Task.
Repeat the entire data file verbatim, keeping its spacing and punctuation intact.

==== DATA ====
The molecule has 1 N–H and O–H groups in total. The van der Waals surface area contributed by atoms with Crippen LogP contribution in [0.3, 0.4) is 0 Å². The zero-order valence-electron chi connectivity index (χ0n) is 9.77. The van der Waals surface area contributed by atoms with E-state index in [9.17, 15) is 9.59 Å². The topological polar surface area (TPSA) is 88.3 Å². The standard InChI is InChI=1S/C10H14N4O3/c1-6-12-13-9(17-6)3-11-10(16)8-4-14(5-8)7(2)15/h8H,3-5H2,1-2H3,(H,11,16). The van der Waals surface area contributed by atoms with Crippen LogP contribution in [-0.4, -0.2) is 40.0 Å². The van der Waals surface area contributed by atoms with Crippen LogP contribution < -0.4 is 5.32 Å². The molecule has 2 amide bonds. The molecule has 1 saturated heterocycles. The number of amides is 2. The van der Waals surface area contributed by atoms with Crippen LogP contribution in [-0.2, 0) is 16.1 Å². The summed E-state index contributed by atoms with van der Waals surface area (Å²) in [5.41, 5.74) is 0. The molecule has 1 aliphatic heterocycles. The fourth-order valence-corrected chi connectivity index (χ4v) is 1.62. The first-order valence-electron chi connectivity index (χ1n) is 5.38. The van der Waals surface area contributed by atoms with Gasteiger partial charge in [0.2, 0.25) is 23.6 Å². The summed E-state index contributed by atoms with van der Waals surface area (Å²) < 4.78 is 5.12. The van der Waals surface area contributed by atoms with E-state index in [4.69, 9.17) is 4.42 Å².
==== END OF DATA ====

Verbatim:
The molecule has 1 N–H and O–H groups in total. The van der Waals surface area contributed by atoms with Crippen LogP contribution in [0.3, 0.4) is 0 Å². The zero-order valence-electron chi connectivity index (χ0n) is 9.77. The van der Waals surface area contributed by atoms with E-state index in [9.17, 15) is 9.59 Å². The topological polar surface area (TPSA) is 88.3 Å². The standard InChI is InChI=1S/C10H14N4O3/c1-6-12-13-9(17-6)3-11-10(16)8-4-14(5-8)7(2)15/h8H,3-5H2,1-2H3,(H,11,16). The van der Waals surface area contributed by atoms with Crippen LogP contribution in [-0.4, -0.2) is 40.0 Å². The van der Waals surface area contributed by atoms with Crippen LogP contribution < -0.4 is 5.32 Å². The molecule has 2 amide bonds. The molecule has 1 saturated heterocycles. The number of amides is 2. The van der Waals surface area contributed by atoms with Crippen LogP contribution in [-0.2, 0) is 16.1 Å². The summed E-state index contributed by atoms with van der Waals surface area (Å²) in [5.41, 5.74) is 0. The molecule has 1 aliphatic heterocycles. The fourth-order valence-corrected chi connectivity index (χ4v) is 1.62. The first-order valence-electron chi connectivity index (χ1n) is 5.38. The van der Waals surface area contributed by atoms with Gasteiger partial charge in [0.2, 0.25) is 23.6 Å². The summed E-state index contributed by atoms with van der Waals surface area (Å²) < 4.78 is 5.12. The van der Waals surface area contributed by atoms with E-state index in [4.69, 9.17) is 4.42 Å².